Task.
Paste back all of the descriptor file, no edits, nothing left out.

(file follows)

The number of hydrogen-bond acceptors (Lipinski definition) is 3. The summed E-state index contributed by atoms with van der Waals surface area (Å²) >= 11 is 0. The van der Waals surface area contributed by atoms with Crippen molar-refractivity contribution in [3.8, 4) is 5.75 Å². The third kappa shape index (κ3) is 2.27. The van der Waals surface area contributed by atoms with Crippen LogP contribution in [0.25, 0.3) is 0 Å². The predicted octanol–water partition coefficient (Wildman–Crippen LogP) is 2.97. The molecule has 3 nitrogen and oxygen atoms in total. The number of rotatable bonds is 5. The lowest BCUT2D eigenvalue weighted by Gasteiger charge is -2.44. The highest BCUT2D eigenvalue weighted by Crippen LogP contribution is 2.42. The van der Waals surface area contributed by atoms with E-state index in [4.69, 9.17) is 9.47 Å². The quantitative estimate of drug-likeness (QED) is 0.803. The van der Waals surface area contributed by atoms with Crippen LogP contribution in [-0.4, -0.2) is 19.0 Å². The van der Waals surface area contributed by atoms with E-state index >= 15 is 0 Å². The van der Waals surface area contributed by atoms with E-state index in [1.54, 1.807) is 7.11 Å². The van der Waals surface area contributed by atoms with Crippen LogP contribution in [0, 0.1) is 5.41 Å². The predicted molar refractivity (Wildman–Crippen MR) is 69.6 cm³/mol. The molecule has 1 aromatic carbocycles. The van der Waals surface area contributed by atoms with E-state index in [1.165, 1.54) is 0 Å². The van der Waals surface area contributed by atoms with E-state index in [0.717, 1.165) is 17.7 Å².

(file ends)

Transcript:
The number of hydrogen-bond acceptors (Lipinski definition) is 3. The summed E-state index contributed by atoms with van der Waals surface area (Å²) >= 11 is 0. The van der Waals surface area contributed by atoms with Crippen molar-refractivity contribution in [3.8, 4) is 5.75 Å². The third kappa shape index (κ3) is 2.27. The van der Waals surface area contributed by atoms with Crippen LogP contribution in [0.25, 0.3) is 0 Å². The predicted octanol–water partition coefficient (Wildman–Crippen LogP) is 2.97. The molecule has 3 nitrogen and oxygen atoms in total. The number of rotatable bonds is 5. The lowest BCUT2D eigenvalue weighted by Gasteiger charge is -2.44. The highest BCUT2D eigenvalue weighted by Crippen LogP contribution is 2.42. The van der Waals surface area contributed by atoms with E-state index in [4.69, 9.17) is 9.47 Å². The quantitative estimate of drug-likeness (QED) is 0.803. The van der Waals surface area contributed by atoms with Crippen LogP contribution in [-0.4, -0.2) is 19.0 Å². The van der Waals surface area contributed by atoms with E-state index >= 15 is 0 Å². The van der Waals surface area contributed by atoms with E-state index in [1.54, 1.807) is 7.11 Å². The van der Waals surface area contributed by atoms with Crippen LogP contribution in [0, 0.1) is 5.41 Å². The predicted molar refractivity (Wildman–Crippen MR) is 69.6 cm³/mol. The molecule has 1 aromatic carbocycles. The van der Waals surface area contributed by atoms with E-state index in [1.165, 1.54) is 0 Å². The van der Waals surface area contributed by atoms with E-state index in [0.717, 1.165) is 17.7 Å².